Turkish chief backs boycott of French items over cartoon row
© Reuters. FILE PHOTO: People chant slogans against the satirical French weekly newspaper Charlie Hebdo, which reprinted a cartoon of the Prophet Mohammad, during a protest in Karachi
By Christian Lowe and Tuvan Gumrukcu
PARIS/ANKARA (Reuters) – Turkish leader Tayyip Erdogan asked his compatriots to stop buying French goods on Monday in the latest expression of anger in the Muslim world over images being displayed in France of the Prophet Mohammad, which some Muslims consider blasphemous.
In Bangladesh on Monday, protesters unfurled placards with a caricature of French President Emmanuel Macron and the words: “Macron is the enemy of peace”, while Pakistan summoned France’s ambassador in Islamabad to issue a protest.
Erdogan, who has a history of fraught relations with Macron, said France was pursuing an anti-Islam agenda.
“I am calling to all my citizens from here to never help French brands or buy them,” Erdogan said.
In Turkey, French autos are among the highest selling cars, and French-Turkish bilateral trade overall was worth nearly $15 billion last year. The Turkish president has made similar boycott calls in the past, including an appeal not to buy U.S. electronic goods in 2018 that was not followed through.
Erdogan on Monday joined a chorus of voices elsewhere calling for a boycott. In Kuwait city, a supermarket had stripped its shelves of L’Oreal cosmetics and skincare products after the cooperative union to which it belongs decided to stop stocking French goods.
In Saudi Arabia, calls for a boycott of French supermarket chain Carrefour (PA:) were trending on social media, though two stores Reuters visited in the Saudi capital on Monday seemed as busy as normal. A company representative in France said it had yet to feel any impact.
While the immediate commercial impact of the boycott calls was difficult to assess, French businesses operate in majority-Muslim markets around the world.
Asked about the calls, Geoffroy Roux de Bezieux, the head of the main French employers’ federation, said on RMC radio station: “Of course it’s bad news for the firms that have a presence there.”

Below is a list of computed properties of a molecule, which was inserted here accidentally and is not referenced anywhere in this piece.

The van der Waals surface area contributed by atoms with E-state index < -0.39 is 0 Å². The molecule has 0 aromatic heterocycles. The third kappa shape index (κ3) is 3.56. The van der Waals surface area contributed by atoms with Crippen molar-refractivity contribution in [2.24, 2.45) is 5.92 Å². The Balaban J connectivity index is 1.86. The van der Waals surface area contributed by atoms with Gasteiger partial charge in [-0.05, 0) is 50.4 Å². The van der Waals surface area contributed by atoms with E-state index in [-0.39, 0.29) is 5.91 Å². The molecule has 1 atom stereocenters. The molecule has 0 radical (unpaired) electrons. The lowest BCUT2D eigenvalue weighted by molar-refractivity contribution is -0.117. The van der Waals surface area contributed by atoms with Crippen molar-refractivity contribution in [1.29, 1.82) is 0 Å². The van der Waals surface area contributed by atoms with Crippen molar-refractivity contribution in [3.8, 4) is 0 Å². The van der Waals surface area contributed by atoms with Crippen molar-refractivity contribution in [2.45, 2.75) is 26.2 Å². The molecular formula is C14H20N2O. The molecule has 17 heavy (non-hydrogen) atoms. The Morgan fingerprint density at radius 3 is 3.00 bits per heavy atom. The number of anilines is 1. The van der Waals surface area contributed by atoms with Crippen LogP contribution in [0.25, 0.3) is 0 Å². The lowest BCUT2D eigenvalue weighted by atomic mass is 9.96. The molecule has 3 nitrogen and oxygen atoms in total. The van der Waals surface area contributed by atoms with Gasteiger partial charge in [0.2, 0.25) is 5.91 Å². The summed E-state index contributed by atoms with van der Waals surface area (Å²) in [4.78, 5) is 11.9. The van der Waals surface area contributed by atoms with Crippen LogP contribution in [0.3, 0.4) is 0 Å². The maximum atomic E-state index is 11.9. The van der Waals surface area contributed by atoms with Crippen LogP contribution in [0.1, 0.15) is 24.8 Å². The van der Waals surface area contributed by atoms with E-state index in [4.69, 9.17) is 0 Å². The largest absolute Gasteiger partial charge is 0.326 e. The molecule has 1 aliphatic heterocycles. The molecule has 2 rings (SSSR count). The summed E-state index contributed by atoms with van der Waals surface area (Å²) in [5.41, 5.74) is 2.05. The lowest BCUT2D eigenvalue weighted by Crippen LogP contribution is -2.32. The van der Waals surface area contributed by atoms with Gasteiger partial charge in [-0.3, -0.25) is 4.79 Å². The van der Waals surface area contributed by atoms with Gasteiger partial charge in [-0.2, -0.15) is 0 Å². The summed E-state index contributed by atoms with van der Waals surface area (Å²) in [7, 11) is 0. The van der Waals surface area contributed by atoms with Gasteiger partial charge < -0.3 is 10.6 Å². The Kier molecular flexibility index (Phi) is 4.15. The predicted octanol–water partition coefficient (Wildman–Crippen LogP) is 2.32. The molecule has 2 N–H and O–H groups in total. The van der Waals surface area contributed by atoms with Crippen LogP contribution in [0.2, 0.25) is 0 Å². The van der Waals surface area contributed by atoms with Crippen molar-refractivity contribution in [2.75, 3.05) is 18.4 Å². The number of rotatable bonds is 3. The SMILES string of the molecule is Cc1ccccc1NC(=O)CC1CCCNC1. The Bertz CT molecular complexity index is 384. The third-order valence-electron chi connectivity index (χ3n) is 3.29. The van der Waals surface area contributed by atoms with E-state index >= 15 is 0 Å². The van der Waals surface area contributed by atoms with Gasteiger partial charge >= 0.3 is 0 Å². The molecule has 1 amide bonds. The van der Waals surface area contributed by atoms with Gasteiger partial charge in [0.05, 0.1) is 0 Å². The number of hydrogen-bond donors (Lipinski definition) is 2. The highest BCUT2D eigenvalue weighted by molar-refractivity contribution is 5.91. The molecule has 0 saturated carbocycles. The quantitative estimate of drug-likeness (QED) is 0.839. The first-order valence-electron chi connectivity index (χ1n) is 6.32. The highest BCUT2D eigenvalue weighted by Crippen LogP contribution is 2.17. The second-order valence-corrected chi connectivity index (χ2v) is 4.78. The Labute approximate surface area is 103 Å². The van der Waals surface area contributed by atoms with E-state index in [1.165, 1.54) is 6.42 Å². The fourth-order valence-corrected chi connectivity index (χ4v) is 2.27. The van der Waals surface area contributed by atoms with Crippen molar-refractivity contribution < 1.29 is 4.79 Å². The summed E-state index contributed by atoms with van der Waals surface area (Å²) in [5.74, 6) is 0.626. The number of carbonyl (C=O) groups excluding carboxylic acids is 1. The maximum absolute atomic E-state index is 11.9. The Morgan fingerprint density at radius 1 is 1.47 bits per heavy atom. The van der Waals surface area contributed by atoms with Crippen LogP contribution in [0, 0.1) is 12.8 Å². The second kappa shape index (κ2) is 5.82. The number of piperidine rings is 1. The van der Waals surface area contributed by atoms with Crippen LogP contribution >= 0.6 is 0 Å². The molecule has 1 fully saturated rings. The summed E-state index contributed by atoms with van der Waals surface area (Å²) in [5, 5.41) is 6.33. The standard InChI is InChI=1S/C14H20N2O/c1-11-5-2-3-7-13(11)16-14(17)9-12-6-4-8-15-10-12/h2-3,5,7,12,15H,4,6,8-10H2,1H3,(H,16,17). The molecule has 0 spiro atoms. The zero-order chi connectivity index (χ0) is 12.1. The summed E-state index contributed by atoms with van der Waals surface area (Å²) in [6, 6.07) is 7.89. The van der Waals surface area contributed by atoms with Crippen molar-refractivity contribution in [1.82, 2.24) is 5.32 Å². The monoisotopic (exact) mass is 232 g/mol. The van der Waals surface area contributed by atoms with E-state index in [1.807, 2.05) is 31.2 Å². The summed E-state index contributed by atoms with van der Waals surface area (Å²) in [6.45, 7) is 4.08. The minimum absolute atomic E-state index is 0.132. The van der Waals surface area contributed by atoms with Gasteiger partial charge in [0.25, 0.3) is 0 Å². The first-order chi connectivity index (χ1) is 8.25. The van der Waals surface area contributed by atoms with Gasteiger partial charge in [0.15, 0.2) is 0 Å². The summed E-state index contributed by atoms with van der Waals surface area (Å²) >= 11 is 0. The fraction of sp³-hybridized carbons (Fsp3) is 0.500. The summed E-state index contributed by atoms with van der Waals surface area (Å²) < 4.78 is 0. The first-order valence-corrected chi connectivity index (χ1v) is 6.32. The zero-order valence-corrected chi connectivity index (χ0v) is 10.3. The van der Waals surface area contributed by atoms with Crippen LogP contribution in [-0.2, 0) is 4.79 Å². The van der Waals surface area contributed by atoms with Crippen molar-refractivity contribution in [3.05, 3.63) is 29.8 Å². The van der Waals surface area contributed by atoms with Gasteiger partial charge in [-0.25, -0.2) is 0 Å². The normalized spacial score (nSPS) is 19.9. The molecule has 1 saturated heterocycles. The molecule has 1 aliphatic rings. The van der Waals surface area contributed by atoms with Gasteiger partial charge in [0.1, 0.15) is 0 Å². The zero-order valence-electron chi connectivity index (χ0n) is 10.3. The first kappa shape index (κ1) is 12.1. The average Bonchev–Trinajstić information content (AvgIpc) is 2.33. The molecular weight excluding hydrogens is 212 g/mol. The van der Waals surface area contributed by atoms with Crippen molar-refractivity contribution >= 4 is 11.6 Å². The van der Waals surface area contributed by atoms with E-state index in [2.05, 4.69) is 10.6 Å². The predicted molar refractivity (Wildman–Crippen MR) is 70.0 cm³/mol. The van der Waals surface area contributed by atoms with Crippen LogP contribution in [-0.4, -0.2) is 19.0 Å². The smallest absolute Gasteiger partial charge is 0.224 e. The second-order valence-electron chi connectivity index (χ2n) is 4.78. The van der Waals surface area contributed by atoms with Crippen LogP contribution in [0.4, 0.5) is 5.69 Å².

Earlier, Erdogan had questioned the state of Macron’s mental health, prompting Paris to recall its ambassador in Ankara.
“What is the problem of this person called Macron with Muslims and Islam? Macron needs treatment on a mental level,” Erdogan said in a speech on Saturday.
The row has its roots in a knife attack outside a French school on Oct. 16 in which an 18-year-old man of Chechen origin beheaded Samuel Paty, a 47-year-old teacher who had shown pupils cartoons of Mohammad in a civics lesson on freedom of speech.
The cartoons first appeared many years ago in the satirical magazine Charlie Hebdo, whose Paris editorial office was attacked in 2015 by gunmen who killed 12 people.
Since the beheading, the caricatures have been projected onto the facade of a building in one city and people displayed them at protests around the country.
Macron said he would redouble efforts to stop conservative Islamic beliefs subverting French values.
Saudi Arabia’s highest religious authority, the Council of Senior Scholars, said in a statement carried on state media late on Sunday that insulting prophets had nothing to do with freedom of expression and only “served extremists who aim to spread hatred”.
Qatar’s government issued a statement on Monday condemning what it described as populist rhetoric inciting the abuse of religions.
Iranian Foreign Minister Mohammad Javad Zarif tweeted that insulting Muslims is an “opportunistic abuse of freedom of speech. It only fuels extremism.”
Several of France’s partners in the European Union rallied round the French leader on Monday.
Italian Prime Minister Giuseppe Conte, in a Twitter post, said Erdogan’s remarks directed at Macron were unacceptable.
“Full solidarity with the President @EmmanuelMacron,” Conte wrote. “Personal invective does not help the positive agenda that the EU wants to pursue with Turkey.”
German Foreign Minister Heiko Maas described Erdogan’s personal attacks on Macron as a new low. Dutch Prime Minister Mark Rutte said his country stands with France for the freedom of speech and against extremism.
France itself has stood firm. In a Tweet on Sunday, Macron said France respected all differences in a spirit of peace but he also said: “We will not give in, ever.”
The French foreign ministry said in a statement at the weekend that the criticism of France was driven by a radical minority and urged foreign governments to dissociate themselves from boycott calls.